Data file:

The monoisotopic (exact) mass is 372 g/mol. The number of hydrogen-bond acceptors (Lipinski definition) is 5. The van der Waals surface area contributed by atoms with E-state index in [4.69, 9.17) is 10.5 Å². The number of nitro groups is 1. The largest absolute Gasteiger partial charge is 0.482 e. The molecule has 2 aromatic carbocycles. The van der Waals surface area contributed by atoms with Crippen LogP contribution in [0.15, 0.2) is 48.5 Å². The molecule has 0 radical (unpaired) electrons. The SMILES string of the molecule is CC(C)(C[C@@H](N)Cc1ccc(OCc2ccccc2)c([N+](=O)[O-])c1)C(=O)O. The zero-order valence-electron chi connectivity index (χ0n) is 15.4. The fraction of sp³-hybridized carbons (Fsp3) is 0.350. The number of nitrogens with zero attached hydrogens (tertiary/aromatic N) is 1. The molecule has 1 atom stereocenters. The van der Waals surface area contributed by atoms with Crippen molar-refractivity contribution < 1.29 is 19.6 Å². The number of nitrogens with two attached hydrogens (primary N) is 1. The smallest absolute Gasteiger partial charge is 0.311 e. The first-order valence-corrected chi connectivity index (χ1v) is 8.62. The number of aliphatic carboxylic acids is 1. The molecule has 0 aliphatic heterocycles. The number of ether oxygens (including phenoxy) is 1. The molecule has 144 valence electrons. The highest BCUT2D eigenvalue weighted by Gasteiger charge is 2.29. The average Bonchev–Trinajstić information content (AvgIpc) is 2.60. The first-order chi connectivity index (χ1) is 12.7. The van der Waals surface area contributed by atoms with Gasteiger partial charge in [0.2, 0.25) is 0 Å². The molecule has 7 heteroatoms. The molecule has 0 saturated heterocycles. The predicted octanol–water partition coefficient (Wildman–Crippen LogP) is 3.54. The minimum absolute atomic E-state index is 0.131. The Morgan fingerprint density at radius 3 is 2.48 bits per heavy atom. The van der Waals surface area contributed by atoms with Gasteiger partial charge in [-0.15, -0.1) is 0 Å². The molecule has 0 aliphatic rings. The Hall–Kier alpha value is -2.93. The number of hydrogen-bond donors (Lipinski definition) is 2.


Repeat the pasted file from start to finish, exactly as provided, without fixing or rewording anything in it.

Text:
The monoisotopic (exact) mass is 372 g/mol. The number of hydrogen-bond acceptors (Lipinski definition) is 5. The van der Waals surface area contributed by atoms with E-state index in [4.69, 9.17) is 10.5 Å². The number of nitro groups is 1. The largest absolute Gasteiger partial charge is 0.482 e. The molecule has 2 aromatic carbocycles. The van der Waals surface area contributed by atoms with Crippen LogP contribution in [0.15, 0.2) is 48.5 Å². The molecule has 0 radical (unpaired) electrons. The SMILES string of the molecule is CC(C)(C[C@@H](N)Cc1ccc(OCc2ccccc2)c([N+](=O)[O-])c1)C(=O)O. The zero-order valence-electron chi connectivity index (χ0n) is 15.4. The fraction of sp³-hybridized carbons (Fsp3) is 0.350. The number of nitrogens with zero attached hydrogens (tertiary/aromatic N) is 1. The molecule has 1 atom stereocenters. The van der Waals surface area contributed by atoms with Crippen molar-refractivity contribution < 1.29 is 19.6 Å². The number of nitrogens with two attached hydrogens (primary N) is 1. The smallest absolute Gasteiger partial charge is 0.311 e. The first-order valence-corrected chi connectivity index (χ1v) is 8.62. The number of aliphatic carboxylic acids is 1. The molecule has 0 aliphatic heterocycles. The number of ether oxygens (including phenoxy) is 1. The molecule has 144 valence electrons. The highest BCUT2D eigenvalue weighted by Gasteiger charge is 2.29. The average Bonchev–Trinajstić information content (AvgIpc) is 2.60. The first-order chi connectivity index (χ1) is 12.7. The van der Waals surface area contributed by atoms with Gasteiger partial charge in [0.2, 0.25) is 0 Å². The molecule has 7 heteroatoms. The molecule has 0 saturated heterocycles. The predicted octanol–water partition coefficient (Wildman–Crippen LogP) is 3.54. The minimum absolute atomic E-state index is 0.131. The Morgan fingerprint density at radius 3 is 2.48 bits per heavy atom. The van der Waals surface area contributed by atoms with Gasteiger partial charge in [-0.15, -0.1) is 0 Å². The molecule has 0 aliphatic rings. The Hall–Kier alpha value is -2.93. The number of hydrogen-bond donors (Lipinski definition) is 2.